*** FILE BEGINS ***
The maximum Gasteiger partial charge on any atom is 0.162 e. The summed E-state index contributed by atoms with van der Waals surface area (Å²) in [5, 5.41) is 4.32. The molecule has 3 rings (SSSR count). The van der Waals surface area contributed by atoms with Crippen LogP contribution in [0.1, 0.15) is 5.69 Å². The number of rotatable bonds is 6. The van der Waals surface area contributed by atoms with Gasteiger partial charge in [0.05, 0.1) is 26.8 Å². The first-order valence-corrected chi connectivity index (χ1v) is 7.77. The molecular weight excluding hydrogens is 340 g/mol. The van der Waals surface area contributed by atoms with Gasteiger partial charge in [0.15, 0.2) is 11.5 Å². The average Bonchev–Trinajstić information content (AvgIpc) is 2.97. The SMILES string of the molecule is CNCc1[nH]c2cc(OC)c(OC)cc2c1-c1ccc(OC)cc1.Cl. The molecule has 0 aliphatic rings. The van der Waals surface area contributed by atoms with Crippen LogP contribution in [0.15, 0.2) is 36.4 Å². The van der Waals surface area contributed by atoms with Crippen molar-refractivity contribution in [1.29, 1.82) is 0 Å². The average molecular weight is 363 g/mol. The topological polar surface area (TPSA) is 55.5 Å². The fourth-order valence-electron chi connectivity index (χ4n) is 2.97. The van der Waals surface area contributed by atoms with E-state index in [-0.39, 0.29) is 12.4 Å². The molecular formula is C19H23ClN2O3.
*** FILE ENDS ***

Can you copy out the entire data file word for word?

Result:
The maximum Gasteiger partial charge on any atom is 0.162 e. The summed E-state index contributed by atoms with van der Waals surface area (Å²) in [5, 5.41) is 4.32. The molecule has 3 rings (SSSR count). The van der Waals surface area contributed by atoms with Crippen LogP contribution in [0.1, 0.15) is 5.69 Å². The number of rotatable bonds is 6. The van der Waals surface area contributed by atoms with Gasteiger partial charge in [0.05, 0.1) is 26.8 Å². The first-order valence-corrected chi connectivity index (χ1v) is 7.77. The molecular weight excluding hydrogens is 340 g/mol. The van der Waals surface area contributed by atoms with Gasteiger partial charge in [0.15, 0.2) is 11.5 Å². The average Bonchev–Trinajstić information content (AvgIpc) is 2.97. The SMILES string of the molecule is CNCc1[nH]c2cc(OC)c(OC)cc2c1-c1ccc(OC)cc1.Cl. The molecule has 0 aliphatic rings. The van der Waals surface area contributed by atoms with Crippen LogP contribution in [0.15, 0.2) is 36.4 Å². The van der Waals surface area contributed by atoms with Crippen molar-refractivity contribution in [1.29, 1.82) is 0 Å². The average molecular weight is 363 g/mol. The topological polar surface area (TPSA) is 55.5 Å². The fourth-order valence-electron chi connectivity index (χ4n) is 2.97. The van der Waals surface area contributed by atoms with E-state index in [-0.39, 0.29) is 12.4 Å². The molecular formula is C19H23ClN2O3.